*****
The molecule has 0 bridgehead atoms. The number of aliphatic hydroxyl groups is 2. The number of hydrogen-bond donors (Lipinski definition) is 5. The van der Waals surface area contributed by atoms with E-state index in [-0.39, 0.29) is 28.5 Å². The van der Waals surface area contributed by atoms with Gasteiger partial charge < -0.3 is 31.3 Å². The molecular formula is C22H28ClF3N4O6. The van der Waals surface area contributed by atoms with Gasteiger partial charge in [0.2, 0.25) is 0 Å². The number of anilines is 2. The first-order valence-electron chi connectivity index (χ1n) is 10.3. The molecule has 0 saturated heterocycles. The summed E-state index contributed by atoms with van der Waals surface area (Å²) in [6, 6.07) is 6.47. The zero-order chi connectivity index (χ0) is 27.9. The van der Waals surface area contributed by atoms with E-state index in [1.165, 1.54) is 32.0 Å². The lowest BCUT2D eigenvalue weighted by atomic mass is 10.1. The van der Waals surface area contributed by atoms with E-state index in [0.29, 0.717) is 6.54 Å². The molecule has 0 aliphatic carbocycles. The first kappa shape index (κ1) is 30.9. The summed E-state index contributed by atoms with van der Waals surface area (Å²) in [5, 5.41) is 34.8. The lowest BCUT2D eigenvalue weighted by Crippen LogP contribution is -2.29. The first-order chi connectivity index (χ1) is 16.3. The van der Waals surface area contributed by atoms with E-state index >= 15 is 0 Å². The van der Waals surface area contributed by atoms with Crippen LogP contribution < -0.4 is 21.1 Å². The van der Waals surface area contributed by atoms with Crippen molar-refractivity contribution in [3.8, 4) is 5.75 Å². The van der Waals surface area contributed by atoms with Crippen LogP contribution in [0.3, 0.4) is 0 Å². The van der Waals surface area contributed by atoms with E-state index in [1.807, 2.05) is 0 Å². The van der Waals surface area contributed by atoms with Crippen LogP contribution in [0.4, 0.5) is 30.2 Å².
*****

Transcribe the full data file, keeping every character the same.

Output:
The molecule has 0 bridgehead atoms. The number of aliphatic hydroxyl groups is 2. The number of hydrogen-bond donors (Lipinski definition) is 5. The van der Waals surface area contributed by atoms with E-state index in [-0.39, 0.29) is 28.5 Å². The van der Waals surface area contributed by atoms with Gasteiger partial charge < -0.3 is 31.3 Å². The molecular formula is C22H28ClF3N4O6. The van der Waals surface area contributed by atoms with Gasteiger partial charge in [0.2, 0.25) is 0 Å². The number of anilines is 2. The first-order valence-electron chi connectivity index (χ1n) is 10.3. The molecule has 0 saturated heterocycles. The summed E-state index contributed by atoms with van der Waals surface area (Å²) in [6, 6.07) is 6.47. The zero-order chi connectivity index (χ0) is 27.9. The van der Waals surface area contributed by atoms with E-state index in [1.165, 1.54) is 32.0 Å². The lowest BCUT2D eigenvalue weighted by atomic mass is 10.1. The van der Waals surface area contributed by atoms with E-state index in [0.29, 0.717) is 6.54 Å². The molecule has 0 aliphatic carbocycles. The first kappa shape index (κ1) is 30.9. The summed E-state index contributed by atoms with van der Waals surface area (Å²) in [5, 5.41) is 34.8. The lowest BCUT2D eigenvalue weighted by Crippen LogP contribution is -2.29. The first-order chi connectivity index (χ1) is 16.3. The van der Waals surface area contributed by atoms with E-state index >= 15 is 0 Å². The van der Waals surface area contributed by atoms with Crippen LogP contribution < -0.4 is 21.1 Å². The van der Waals surface area contributed by atoms with Crippen molar-refractivity contribution in [3.8, 4) is 5.75 Å². The van der Waals surface area contributed by atoms with Crippen LogP contribution in [0.3, 0.4) is 0 Å². The van der Waals surface area contributed by atoms with E-state index in [1.807, 2.05) is 0 Å². The van der Waals surface area contributed by atoms with Crippen LogP contribution in [0.4, 0.5) is 30.2 Å².